J. Beaudet said...

HI Vicki, I'm going to have to find that book! Your father was lucky for that but not for the war; at least he was able to go back. Kauai is so lush and quiet. I really love it. Lahaina was great! Even though it was very touristy I felt like I could definitely live there. It had a comfortable feeling about it. I love hearing about your stories about Hawaii. I could talk about it for days!

Susan said...

Wednesday....Thanks for your visit and comment to my blog. Coming to YOUR blog is like a fresh spring breeze in my day. Love, love, love your work. Susan

J. Beaudet said...

How sweet Susan! Thank you so much. Your's and everyone's comments make my day that much sweeter:)

Vicki said...

Jennifer...craziest thing. Crazy! Once I drummed up in my memory about those childhood books of Hawaii, prompted by your exquisite upcountry painting, I couldn't get it out of my mind. On a whim, I googled and, lo and behold, those books in large part are reprinted now as paperbacks and you can buy them inexpensively, directly from Amazon! It led me to Wiki to read about the author, Armine von Tempski, which is all coming back to me now from decades ago, and she was actually born on Maui in the 1800s and is one of Hawaii's best-known authors. Wiki says, her "autobiographies and novels were based on her early life among the Hawaiian cowboys (paniolos) on the (get this!) Haleakala cattle ranch atop the Haleakala volcano. The Haleakala Ranch, which (the famous) Jack London first visited in 1907, was his fave of the Hawaiian ranches which he enjoyed on several extended visits with his wife." (Wiki says about Jack London, "he was an American author, journalist, and social activist; a pioneer in the then-burgeoning world of commercial magazine fiction and was one of the first fiction writers to obtain worldwide celebrity and a large fortune from his fiction alone.) Wiki goes on to say, "The young Armine, then age 16, asked him to read some of her stories and give his opinion...her first published writing in the early 1920s was about efforts to restore the island of Kahoolawe after years of drought and overgrazing." She died in Fresno, in 1943, having married a realtor in Ventura County. Some of the reviews on Amazon talked of how her writing is simple (in a good way) and easy to read; obviously, her autobiographies must be also written for adults, whereas my old book called "Pam's Paradise Ranch" is classified for "younger readers" (I was a kid!). Anyway, as it turns out, it's all about wonderful Maui; go figure! No wonder I felt such a kinship with Maui. I'd read those books over and over, but just hadn't made the connection until now, almost 50 years later. Wow.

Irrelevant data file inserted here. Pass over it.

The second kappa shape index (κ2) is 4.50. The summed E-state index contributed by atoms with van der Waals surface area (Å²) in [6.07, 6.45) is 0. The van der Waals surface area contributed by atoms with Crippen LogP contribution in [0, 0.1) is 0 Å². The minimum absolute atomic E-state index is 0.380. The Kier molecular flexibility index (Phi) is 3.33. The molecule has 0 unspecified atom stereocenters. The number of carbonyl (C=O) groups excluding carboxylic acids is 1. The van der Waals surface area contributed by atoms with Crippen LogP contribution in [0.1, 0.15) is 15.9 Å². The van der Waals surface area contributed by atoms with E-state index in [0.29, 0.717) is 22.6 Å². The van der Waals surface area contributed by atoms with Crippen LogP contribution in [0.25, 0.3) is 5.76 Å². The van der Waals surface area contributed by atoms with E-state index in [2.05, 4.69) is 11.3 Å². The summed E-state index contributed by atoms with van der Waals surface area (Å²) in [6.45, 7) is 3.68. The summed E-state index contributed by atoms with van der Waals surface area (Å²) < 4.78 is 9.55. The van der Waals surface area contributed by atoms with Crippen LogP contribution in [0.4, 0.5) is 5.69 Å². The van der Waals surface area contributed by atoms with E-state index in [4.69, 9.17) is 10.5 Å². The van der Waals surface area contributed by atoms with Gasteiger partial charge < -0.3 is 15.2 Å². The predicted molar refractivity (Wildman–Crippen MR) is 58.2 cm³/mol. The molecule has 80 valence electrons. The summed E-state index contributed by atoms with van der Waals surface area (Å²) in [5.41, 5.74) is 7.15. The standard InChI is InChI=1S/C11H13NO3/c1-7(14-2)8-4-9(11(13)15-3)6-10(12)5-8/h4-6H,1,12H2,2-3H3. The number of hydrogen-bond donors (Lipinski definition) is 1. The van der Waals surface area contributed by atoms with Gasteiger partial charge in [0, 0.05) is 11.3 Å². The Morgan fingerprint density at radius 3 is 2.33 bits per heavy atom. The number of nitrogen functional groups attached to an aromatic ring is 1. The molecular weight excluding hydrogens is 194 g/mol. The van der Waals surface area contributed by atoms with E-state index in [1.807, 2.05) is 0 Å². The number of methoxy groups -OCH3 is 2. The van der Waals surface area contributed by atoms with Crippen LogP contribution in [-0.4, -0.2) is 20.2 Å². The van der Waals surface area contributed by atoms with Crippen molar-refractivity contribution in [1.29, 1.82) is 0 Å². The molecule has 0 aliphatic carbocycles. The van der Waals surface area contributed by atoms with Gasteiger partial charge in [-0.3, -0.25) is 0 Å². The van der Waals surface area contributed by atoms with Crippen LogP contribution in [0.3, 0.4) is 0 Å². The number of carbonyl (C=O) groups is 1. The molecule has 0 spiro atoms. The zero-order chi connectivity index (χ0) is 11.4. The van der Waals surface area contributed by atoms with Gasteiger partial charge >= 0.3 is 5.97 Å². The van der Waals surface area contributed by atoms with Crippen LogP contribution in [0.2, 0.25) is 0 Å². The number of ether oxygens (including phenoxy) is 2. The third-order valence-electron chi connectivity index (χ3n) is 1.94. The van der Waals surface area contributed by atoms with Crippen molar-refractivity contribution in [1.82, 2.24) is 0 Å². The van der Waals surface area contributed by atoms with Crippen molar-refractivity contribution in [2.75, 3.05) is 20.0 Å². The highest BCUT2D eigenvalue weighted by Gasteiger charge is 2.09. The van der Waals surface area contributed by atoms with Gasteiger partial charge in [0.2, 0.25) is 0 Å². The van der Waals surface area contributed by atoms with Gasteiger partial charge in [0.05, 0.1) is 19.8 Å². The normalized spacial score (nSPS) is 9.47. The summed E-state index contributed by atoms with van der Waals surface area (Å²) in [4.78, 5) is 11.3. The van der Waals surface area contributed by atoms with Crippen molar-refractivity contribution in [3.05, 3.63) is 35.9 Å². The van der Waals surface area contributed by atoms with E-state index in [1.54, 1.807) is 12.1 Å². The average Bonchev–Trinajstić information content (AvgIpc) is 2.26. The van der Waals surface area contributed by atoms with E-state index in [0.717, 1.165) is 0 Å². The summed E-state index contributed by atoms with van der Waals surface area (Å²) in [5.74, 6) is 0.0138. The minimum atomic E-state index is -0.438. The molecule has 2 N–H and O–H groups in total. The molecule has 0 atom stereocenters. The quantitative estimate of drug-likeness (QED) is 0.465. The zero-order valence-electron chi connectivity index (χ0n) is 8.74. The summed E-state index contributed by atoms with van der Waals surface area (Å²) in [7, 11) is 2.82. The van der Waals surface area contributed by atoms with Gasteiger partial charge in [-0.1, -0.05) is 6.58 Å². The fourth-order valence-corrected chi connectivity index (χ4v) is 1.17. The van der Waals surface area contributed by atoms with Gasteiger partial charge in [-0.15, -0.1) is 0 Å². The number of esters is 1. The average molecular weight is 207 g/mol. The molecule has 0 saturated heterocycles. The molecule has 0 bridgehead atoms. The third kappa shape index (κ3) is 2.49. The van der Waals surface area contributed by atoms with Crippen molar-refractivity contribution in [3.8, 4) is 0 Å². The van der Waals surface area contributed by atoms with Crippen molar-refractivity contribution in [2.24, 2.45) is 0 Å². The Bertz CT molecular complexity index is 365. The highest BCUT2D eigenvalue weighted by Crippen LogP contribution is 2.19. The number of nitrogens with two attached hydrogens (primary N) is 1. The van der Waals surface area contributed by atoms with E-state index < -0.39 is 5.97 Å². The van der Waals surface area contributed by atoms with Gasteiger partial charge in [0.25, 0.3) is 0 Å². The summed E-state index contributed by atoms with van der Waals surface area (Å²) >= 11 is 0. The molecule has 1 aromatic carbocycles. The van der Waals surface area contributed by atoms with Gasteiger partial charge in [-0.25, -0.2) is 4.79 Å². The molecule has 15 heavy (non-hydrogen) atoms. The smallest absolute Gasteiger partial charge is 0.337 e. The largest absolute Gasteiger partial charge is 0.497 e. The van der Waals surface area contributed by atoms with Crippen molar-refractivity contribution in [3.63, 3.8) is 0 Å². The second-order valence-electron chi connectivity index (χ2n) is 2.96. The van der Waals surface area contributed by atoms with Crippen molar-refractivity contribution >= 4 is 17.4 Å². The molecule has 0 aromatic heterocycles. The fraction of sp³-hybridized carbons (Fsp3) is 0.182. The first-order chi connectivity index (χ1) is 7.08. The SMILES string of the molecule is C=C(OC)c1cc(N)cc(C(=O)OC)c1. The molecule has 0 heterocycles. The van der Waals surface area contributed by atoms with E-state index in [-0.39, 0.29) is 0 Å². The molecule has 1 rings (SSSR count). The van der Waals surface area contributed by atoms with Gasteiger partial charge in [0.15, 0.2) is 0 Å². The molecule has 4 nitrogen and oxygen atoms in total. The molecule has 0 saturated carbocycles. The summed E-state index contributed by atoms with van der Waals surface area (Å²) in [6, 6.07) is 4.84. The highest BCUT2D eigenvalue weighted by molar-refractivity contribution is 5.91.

J. Beaudet said...

That really is amazing and so interesting Vicki! I really must read it. My dad likes "Honolulu" and i think the new one is "Molakai" I need to read more! I usually am painting so the most I read are magazines and art books:)